Just as with Marxism, utopianism is not readily apparent in (radical) feminism. But UN Women have created a narrative about a utopian society called Equiterra that illustrates it perfectly. The people of Equiterra seem to enjoy a near-perfect existence. In fact, "they are happier and mentally healthier than any other society."
In "Violence-Free Alley,"
Domestic violence is a rare occurrence, because there are strong laws against it and services to support victims. Since gender equality is the norm, the power dynamics between intimate partners are not oppressive or toxic.
Then there is "Inclusion square," where "everyone feels welcome and included. Here, everyone is safe and able to enjoy themselves."
Apparently, the remaining obstacles to a perfectly blissful society stem from the remnants of the old order. Those remnants are dealt with in a process that looks suspiciously like brainwashing. There is a "Toxic Masculinity Recycling Plant" where "toxic behaviours are transformed into attitudes that perpetuate gender equality." (Somehow I get the sense that it will be decided for me which of my behaviors are "toxic" and that I will have no choice but to have them "transformed.")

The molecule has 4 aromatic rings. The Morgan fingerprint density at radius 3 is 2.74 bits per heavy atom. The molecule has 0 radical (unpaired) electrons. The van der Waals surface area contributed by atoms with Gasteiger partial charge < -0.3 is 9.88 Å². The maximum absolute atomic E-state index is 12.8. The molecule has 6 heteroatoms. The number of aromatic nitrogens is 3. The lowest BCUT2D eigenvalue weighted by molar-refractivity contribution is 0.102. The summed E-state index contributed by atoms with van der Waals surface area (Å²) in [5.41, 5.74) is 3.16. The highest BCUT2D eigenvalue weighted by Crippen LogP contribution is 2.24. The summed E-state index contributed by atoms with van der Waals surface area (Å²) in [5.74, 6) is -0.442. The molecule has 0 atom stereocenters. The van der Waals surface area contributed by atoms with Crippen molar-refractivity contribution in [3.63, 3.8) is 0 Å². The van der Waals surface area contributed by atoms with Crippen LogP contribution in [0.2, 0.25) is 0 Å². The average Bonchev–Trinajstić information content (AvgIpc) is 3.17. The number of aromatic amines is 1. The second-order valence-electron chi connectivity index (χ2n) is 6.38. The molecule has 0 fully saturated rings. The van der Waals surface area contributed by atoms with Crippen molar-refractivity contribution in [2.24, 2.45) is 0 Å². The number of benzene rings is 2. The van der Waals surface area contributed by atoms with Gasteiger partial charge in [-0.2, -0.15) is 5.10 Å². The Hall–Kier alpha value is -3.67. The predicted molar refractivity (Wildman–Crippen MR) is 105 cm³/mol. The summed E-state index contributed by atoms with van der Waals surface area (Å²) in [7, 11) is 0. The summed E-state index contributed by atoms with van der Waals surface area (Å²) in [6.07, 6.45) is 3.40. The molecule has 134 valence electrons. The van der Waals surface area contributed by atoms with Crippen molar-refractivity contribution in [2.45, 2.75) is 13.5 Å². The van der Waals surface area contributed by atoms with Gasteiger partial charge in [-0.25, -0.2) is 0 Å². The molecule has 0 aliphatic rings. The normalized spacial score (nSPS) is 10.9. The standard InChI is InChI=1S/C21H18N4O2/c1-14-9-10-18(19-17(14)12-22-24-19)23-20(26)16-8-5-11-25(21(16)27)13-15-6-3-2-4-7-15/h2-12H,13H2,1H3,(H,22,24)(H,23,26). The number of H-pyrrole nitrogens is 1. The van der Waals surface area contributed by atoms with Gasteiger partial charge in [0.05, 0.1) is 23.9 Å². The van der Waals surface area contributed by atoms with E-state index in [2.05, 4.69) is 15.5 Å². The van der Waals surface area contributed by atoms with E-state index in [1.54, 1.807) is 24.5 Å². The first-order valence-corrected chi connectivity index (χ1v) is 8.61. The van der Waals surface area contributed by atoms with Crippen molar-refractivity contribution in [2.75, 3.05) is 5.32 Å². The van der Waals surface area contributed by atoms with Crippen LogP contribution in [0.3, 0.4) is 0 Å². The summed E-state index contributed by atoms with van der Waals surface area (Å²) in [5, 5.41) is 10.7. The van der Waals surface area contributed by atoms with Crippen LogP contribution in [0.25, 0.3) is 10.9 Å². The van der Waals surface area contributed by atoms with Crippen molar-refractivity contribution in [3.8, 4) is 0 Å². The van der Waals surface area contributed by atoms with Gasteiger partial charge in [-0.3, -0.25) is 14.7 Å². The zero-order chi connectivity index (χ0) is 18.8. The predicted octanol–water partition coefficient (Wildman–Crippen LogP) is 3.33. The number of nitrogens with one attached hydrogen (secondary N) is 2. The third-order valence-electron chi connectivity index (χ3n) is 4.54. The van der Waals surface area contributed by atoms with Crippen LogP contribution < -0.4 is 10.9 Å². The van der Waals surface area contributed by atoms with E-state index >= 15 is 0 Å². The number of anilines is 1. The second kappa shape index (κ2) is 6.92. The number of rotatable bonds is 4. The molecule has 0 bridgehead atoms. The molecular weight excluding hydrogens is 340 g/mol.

The key to radical feminist utopianism lies in attributing problems to "gender" even when there is little or no evidence of a causal link. Most human behaviors have an unequal gender distribution. However, statistical differences do not necessarily reflect root causes. Statistically, men and women have different eating habits, and yet the fundamental reason why we eat is the same. Similarly, men are more often violent than are women, but that does not mean that violence in general is caused by "toxic masculinity" or a lack of effective action to protect women (male victims are seldom mentioned). The ultimate roots of aggression are biological. Domestic violence is far from a pure male-on-female problem and women generally seem to perpetrate it for similar reasons as do men.